March 26, 2008
Scanning a major news site this morning, I faced a difficult decision—which story would I read first? Vying for my attention were the compelling headlines about the escalated fighting in Iraq, the floods in Arkansas, and American Airlines grounding its MD-80 jets and the not-so-compelling stories about Chelsea Clinton and the Lewinsky question, who was voted off "Dancing With the Stars," and lava lovers who live on an active volcano.
Of all the articles on this site's home page, the one that leapt out at me and received that first click of the day was the one about Ford selling Jaguar and Land Rover to India's Tata Motors. I completely understand Ford's need to sell the brands. I'm just wondering what took them so long. And what is Tata thinking?
Granted, Tata paid less for the brands than Ford did when it purchased them. Ford bought Jaguar in 1989 for $2.5 billion and Land Rover in 2000 for $2.73 billion. Tata is purchasing both for $2.3 billion. Of that amount Ford will pay about $600 million into the Jaguar-Land Rover pension fund when the deal closes, which means the company will net around $1.7 billion.
So on the surface, Tata got a bargain. But maybe, just maybe, they bought the proverbial pig in a poke, albeit a very fancy poke.
Guardian.co.uk reported that at March"s Geneva motor show, Tata's head, Ratan Tata, said he planned to keep "the image, touch and feel" of the two marques. "There is no reason to tinker with the brands. Our challenge is to make them grow."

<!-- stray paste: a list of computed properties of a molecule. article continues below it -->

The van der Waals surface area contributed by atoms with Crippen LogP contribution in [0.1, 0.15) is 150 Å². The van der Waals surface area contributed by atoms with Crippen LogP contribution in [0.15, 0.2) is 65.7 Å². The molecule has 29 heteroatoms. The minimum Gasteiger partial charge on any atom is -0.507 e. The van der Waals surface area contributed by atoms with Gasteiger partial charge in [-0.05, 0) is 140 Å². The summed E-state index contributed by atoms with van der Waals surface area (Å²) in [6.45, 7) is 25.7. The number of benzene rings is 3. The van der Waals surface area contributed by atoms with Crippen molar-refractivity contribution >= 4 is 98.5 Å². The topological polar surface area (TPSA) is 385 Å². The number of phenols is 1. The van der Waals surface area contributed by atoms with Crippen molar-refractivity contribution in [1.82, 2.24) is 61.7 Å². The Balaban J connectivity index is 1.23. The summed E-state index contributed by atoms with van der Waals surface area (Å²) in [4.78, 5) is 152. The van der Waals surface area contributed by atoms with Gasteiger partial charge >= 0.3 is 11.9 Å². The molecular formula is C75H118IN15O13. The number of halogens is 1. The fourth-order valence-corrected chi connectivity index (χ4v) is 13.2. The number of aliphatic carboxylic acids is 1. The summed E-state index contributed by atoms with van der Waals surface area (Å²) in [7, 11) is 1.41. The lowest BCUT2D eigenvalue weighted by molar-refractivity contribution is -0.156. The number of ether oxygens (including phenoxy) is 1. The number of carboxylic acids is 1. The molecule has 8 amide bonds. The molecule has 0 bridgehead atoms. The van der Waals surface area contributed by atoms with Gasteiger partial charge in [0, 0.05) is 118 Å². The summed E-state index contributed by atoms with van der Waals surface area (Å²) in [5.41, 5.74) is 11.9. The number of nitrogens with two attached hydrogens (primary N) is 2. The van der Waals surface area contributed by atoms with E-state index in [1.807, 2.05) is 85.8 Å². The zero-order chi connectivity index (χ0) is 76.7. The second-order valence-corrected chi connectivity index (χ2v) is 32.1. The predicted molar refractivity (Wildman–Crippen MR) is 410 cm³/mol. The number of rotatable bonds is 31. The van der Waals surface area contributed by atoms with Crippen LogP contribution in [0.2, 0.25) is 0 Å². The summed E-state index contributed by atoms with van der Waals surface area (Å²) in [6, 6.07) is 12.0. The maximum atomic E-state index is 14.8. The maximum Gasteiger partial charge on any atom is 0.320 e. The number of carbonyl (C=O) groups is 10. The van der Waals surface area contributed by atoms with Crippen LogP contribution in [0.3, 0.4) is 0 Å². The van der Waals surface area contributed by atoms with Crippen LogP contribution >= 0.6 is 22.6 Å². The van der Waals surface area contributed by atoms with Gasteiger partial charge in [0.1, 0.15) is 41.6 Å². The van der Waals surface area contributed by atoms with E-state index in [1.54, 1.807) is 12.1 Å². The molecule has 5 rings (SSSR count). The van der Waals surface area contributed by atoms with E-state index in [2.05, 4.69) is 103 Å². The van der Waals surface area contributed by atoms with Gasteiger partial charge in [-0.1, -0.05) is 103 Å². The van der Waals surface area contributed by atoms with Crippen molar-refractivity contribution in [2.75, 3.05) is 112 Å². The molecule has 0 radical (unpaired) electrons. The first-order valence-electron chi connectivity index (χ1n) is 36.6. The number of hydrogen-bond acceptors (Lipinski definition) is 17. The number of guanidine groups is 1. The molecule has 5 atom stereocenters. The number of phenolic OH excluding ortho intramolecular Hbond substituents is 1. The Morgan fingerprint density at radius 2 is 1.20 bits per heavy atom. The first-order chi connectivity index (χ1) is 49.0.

And a challenge it is. Ford faced and failed the challenge. What makes Tata think it can succeed?
A Bloomberg article about the acquisition addressed the challenge: "These are vanity products and probably these brands will have a tough time in a weak economy,'' said Edwin Merner, who oversees $2 billion as president of Atlantis Investment Research Corp. in Tokyo. Mumbai-based Tata Motors "will have trouble doing well in this sort of environment,'' he said.
And I'm going to jump in here with my own, highly subjective, Jane-Doe consumer opinion. Part of the mystique of Jaguar and Land Rover, at least for this writer, was the country of origin. (I also liked the fact that they were owned by a U.S. company.) There"s something about vehicles made in the U.K. and other European countries. To many, they are expensive symbols of achievement. Owning a Jaguar, BMW, or Mercedes can be a subtle announcement that one has "arrived" or wants to project the appearance of having done so. Will the same vehicle produced in India carry the same weight?
Then there's the perceived quality issue. Vehicles produced in developing countries long have had to overcome the stigma of sub par parts and production. This shouldn't be a problem for Jaguar and Land Rover in the immediate future, Tata is expected to stick to existing business plans for the next few years, with the headquarters operation remaining in Britain.
Long-term, it remains to be seen how the purchase will affect Tata. Short-term, some believe the acquisition marks a significant expansion of the Indian company's car-making capability, which includes models such as the Indica, Indigo, Sumo Grande, and the recently launched Nano, which sells for a little over $2,500.
Has Tata bitten off more than it can chew? Time will tell.